Wednesday, February 17, 2016

# church # Primary

How to Deal with a Difficult Child in Primary

We’ve had THOSE Sundays when there’s a child or two (or three or four) in Primary that just make everything a little more difficult. Johnny is asking random questions without raising his hand; Susie is saying the opposite of what you’re saying; Daisy isn’t sitting in her chair; and Charlie and Tommy can’t stop bugging each other. So, how to you get them to stop? They’re most likely bored, want attention, or just woke up on the wrong side of the bed. So, how can you reach THE ONE? Or two? Here are some do’s and don’ts that might help:

  • Don’t ignore the problem if it is reoccurring. It will let others know that it’s okay to join in.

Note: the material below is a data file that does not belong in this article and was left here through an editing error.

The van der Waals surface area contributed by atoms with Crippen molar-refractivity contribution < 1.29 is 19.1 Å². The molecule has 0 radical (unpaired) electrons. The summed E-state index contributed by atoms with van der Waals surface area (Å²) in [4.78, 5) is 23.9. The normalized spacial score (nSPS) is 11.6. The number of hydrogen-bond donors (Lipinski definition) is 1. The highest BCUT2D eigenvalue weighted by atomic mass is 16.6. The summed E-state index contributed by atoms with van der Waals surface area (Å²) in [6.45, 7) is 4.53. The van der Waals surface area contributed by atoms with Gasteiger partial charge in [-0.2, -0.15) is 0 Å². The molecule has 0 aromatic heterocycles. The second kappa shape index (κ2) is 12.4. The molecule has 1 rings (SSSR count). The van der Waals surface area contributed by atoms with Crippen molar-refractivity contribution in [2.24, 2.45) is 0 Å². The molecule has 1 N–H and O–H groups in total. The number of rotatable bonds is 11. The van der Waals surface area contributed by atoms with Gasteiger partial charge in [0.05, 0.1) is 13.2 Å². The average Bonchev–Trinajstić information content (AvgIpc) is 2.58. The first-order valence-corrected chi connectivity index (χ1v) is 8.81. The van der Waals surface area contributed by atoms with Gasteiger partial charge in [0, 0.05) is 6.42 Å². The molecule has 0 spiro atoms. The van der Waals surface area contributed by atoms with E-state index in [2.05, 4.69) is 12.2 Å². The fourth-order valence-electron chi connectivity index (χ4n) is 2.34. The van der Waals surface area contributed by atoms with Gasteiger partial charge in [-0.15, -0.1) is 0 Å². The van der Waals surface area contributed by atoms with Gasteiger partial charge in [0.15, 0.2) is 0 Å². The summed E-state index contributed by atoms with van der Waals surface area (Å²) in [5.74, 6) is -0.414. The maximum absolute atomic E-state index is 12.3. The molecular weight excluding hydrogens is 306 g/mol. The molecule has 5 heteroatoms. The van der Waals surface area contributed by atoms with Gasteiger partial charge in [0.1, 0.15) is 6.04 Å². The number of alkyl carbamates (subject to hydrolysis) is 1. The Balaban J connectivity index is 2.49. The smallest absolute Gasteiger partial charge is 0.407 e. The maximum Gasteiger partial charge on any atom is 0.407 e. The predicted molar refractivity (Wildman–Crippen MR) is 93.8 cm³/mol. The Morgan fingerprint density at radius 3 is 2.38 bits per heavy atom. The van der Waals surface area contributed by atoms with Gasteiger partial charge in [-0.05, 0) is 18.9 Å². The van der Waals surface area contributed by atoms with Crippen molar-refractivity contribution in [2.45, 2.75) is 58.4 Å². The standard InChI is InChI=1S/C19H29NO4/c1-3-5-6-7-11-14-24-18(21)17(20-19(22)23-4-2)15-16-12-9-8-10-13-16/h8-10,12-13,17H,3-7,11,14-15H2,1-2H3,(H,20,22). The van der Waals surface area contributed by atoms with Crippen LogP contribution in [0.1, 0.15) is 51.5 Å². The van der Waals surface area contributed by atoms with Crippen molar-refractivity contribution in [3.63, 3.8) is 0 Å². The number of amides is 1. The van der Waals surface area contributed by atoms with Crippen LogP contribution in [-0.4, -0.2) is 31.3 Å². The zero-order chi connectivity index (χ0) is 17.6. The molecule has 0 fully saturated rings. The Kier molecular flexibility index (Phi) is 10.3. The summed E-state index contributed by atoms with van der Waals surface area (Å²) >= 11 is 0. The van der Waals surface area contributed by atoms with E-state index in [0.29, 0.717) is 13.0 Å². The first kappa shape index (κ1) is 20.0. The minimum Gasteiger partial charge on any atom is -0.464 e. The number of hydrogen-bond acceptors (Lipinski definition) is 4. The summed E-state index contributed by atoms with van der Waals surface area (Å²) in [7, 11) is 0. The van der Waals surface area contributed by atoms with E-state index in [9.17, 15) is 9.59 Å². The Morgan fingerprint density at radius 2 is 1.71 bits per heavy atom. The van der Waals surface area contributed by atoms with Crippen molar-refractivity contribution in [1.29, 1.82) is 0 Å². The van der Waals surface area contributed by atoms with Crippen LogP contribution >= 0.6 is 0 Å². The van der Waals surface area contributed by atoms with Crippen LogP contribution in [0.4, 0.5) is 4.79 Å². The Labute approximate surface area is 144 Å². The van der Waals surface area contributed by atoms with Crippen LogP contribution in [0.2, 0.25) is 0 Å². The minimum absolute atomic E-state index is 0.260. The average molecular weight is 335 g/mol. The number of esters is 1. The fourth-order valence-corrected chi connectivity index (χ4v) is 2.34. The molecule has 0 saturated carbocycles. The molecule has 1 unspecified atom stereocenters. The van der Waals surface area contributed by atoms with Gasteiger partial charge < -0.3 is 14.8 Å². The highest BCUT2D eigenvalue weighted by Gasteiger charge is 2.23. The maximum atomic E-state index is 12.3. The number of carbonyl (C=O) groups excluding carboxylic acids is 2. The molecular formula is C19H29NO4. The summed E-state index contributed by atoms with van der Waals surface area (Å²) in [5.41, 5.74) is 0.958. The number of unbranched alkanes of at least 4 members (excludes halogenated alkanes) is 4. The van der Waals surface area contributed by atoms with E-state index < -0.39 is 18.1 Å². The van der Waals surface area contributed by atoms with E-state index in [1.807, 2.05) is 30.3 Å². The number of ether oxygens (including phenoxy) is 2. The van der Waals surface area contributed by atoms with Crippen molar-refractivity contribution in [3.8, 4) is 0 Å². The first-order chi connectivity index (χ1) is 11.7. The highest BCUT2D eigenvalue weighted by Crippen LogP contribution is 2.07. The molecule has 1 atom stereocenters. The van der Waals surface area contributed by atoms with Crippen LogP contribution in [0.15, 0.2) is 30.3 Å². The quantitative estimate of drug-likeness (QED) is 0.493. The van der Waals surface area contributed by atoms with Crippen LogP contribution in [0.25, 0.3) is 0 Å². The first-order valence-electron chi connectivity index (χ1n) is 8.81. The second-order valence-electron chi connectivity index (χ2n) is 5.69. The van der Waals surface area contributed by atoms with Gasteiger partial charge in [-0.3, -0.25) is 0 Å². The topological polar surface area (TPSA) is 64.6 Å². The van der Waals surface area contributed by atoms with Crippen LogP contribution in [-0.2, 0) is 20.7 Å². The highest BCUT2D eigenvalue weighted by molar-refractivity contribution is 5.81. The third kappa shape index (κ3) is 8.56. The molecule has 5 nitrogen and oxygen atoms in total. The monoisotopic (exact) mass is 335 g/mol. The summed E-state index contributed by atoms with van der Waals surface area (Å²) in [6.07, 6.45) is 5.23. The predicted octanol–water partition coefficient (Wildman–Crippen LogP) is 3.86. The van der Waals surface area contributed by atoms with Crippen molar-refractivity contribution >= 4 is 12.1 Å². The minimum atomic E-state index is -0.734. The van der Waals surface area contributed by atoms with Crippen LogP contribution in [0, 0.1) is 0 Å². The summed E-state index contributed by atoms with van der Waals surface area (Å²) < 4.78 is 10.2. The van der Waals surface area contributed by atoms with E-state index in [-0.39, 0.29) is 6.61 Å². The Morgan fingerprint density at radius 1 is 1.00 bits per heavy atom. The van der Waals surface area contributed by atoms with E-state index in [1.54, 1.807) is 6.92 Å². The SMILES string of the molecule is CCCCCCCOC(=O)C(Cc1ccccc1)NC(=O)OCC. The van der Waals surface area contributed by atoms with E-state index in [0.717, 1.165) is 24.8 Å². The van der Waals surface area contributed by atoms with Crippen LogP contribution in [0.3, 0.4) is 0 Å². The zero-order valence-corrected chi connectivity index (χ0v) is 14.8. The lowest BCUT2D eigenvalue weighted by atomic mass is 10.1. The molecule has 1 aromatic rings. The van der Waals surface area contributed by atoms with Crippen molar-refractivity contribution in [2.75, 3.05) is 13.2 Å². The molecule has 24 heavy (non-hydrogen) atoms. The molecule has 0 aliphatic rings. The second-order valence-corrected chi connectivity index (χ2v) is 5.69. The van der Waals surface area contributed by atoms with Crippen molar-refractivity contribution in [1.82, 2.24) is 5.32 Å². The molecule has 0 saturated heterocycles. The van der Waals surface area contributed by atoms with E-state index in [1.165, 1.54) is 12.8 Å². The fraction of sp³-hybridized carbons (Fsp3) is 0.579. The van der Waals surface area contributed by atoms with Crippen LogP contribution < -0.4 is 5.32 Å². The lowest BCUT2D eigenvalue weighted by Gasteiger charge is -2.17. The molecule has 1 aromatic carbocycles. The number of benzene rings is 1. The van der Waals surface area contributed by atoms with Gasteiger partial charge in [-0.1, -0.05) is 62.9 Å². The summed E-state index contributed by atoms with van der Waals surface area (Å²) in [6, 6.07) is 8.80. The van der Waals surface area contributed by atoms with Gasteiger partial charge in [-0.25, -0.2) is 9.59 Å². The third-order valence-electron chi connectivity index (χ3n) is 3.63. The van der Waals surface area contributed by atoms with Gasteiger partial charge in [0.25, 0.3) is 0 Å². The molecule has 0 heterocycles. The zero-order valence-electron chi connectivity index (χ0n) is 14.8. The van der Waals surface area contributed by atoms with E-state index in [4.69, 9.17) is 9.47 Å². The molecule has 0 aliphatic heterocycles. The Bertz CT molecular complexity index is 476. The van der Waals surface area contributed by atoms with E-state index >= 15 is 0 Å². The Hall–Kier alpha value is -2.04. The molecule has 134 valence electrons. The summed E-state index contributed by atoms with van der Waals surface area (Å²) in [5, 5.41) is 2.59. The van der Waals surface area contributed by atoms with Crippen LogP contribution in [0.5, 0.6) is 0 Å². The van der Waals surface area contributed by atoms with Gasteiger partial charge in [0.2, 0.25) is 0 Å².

• Don’t use sarcasm or humor to embarrass the child or control the child. (Ex. “Laman and Lemuel murmured a lot, just like Johnny does to me.”)
  • Don’t compare the child to another. (Ex. “Charlie isn’t being reverent.” Or “Amanda is sitting so nicely, unlike Susie.”) 

  • Talk to the child privately (after church, on another day). Talk to the parents. This will let the child know that you respect them and won’t call them out in front of their peers. It will also let them know that you notice their behavior. Be kind. Talk with a soft voice and look at the child with soft eyes.
  • Praise the child when they behave well. Point out talents and strengths the child has. (“I see Daisy sitting so nicely with her arms folded and ready for our activity. Thank you, Daisy.” Or, “I love this painting of the Savior. Do you know who else is a really good artist in our Primary? That’s right! It’s Johnny.”)